A disproportionate share of white students from wealthy families are getting extra time on the SAT college entrance exam, including some who may not deserve it, while less-affluent minority students with learning disabilities may not be getting the assistance they need, the California state auditor reported Thursday.
The audit found “wide demographic disparities” among 1999 high school graduates who claimed a learning disability and received longer time--usually 4 1/2 hours--to take the three-hour test that weighs heavily in admissions decisions to the nation’s most selective colleges and universities.
At many public high schools, auditors determined that some deserving students might not be getting the accommodations because of a lack of awareness of their rights under disability laws or weaknesses in their schools’ procedures for identifying and screening students with suspected disabilities.
Yet in six of seven school districts in wealthy areas, including Beverly Hills, Palo Alto and Encinitas, auditors found questionable and potentially unwarranted cases of students receiving special treatment. In addition, auditors found that students at private schools received special accommodations at a rate four times higher than that of their public school counterparts.
“Some undeserving students may have received extra time on standardized tests, possibly giving these students an unfair advantage over other students taking the same test,” the auditors concluded.
The audit was requested by state Sen. Richard Alarcon (D-Sylmar) after an article in The Times reported a jump, over five years, of more than 50% in the number of students who claimed a learning disability in order to get extra time or other accommodations.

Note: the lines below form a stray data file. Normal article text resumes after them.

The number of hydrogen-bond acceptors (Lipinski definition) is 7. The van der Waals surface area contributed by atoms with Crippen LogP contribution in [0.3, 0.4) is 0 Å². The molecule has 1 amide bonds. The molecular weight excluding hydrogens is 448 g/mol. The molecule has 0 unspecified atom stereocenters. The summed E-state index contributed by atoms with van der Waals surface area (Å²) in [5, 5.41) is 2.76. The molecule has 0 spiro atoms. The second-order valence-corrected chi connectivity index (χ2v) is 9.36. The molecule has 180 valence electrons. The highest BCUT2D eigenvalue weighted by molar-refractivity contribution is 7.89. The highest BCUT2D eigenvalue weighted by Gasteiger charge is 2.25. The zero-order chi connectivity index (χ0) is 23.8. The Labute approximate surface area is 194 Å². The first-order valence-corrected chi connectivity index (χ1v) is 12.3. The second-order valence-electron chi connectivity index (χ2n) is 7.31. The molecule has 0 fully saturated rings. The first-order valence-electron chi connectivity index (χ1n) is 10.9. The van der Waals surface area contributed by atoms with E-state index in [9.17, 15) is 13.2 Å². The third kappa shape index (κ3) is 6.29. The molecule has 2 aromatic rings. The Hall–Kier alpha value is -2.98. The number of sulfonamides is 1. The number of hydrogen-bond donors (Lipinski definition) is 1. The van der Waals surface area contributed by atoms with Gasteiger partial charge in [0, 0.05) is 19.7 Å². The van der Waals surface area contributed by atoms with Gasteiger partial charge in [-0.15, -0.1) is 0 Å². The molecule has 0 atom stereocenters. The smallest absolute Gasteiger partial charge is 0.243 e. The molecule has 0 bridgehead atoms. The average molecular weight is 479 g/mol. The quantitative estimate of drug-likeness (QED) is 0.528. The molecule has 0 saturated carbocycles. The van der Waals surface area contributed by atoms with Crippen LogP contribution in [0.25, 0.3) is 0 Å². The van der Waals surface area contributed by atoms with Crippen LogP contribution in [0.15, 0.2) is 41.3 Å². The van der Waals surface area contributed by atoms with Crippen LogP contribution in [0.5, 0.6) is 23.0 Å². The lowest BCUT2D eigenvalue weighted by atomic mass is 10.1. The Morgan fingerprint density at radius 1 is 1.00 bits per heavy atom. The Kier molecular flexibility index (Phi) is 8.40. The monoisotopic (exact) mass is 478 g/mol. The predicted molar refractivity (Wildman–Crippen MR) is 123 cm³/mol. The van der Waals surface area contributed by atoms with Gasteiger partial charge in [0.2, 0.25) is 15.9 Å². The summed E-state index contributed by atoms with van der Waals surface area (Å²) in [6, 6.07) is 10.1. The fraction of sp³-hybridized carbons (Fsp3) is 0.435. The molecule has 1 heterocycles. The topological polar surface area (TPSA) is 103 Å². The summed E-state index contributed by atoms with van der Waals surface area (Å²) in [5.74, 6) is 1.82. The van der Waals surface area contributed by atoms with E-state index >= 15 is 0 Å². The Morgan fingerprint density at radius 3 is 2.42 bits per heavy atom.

Alarcon said he plans to reintroduce legislation next year to make sure that California high schools give no student a special edge and that all students have equal access to their rights under disability laws. “It’s not just the media pointing out a problem,” he said. “Now, we have a state audit pointing out the same problems. So we ought to fix them.”
Although only a tiny percentage of students--about 1.9% nationwide--gets special accommodations, a Times computer analysis showed that those receiving special treatment are concentrated in the wealthiest communities. But it’s a rare occurrence in poor inner-city schools in Los Angeles and Orange counties.
Students in elite private prep schools are three to five times as likely as others to get extended time, the analysis showed. So are students who attend public high schools in the richest suburbs.
The findings of the audit mirrored those of The Times.
“Although having extra time on a college entrance exam does not guarantee a higher score, it may provide students with the opportunity for a better score,” the audit reported. “For some high-achieving students, a small to moderate score gain could potentially mean the difference between acceptance and rejection at the most competitive schools across the country.”